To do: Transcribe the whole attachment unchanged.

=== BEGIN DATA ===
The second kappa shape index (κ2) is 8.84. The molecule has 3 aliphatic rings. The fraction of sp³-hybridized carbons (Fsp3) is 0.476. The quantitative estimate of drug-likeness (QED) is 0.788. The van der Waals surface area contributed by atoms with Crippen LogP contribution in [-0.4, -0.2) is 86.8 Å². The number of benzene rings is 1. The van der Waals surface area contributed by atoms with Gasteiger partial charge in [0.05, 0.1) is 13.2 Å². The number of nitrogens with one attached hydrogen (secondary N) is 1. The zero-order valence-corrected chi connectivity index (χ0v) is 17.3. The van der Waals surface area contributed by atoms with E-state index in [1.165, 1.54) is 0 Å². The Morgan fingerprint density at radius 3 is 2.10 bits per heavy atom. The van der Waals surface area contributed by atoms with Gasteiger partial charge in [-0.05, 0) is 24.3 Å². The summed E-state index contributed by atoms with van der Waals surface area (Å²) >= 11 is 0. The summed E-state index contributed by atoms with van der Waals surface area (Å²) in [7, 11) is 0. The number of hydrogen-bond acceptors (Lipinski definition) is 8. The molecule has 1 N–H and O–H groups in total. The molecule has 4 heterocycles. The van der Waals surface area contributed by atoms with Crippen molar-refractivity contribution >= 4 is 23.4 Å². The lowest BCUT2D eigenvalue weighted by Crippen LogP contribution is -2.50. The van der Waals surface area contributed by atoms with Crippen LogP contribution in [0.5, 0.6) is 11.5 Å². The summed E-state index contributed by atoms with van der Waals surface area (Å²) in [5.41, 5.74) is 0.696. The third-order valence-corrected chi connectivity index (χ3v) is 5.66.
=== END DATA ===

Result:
The second kappa shape index (κ2) is 8.84. The molecule has 3 aliphatic rings. The fraction of sp³-hybridized carbons (Fsp3) is 0.476. The quantitative estimate of drug-likeness (QED) is 0.788. The van der Waals surface area contributed by atoms with Crippen LogP contribution in [-0.4, -0.2) is 86.8 Å². The number of benzene rings is 1. The van der Waals surface area contributed by atoms with Gasteiger partial charge in [0.05, 0.1) is 13.2 Å². The number of nitrogens with one attached hydrogen (secondary N) is 1. The zero-order valence-corrected chi connectivity index (χ0v) is 17.3. The van der Waals surface area contributed by atoms with E-state index in [1.165, 1.54) is 0 Å². The Morgan fingerprint density at radius 3 is 2.10 bits per heavy atom. The van der Waals surface area contributed by atoms with Gasteiger partial charge in [-0.05, 0) is 24.3 Å². The summed E-state index contributed by atoms with van der Waals surface area (Å²) >= 11 is 0. The summed E-state index contributed by atoms with van der Waals surface area (Å²) in [7, 11) is 0. The number of hydrogen-bond acceptors (Lipinski definition) is 8. The molecule has 1 N–H and O–H groups in total. The molecule has 4 heterocycles. The van der Waals surface area contributed by atoms with Crippen molar-refractivity contribution >= 4 is 23.4 Å². The lowest BCUT2D eigenvalue weighted by Crippen LogP contribution is -2.50. The van der Waals surface area contributed by atoms with Crippen LogP contribution in [0.5, 0.6) is 11.5 Å². The summed E-state index contributed by atoms with van der Waals surface area (Å²) in [5.41, 5.74) is 0.696. The third-order valence-corrected chi connectivity index (χ3v) is 5.66.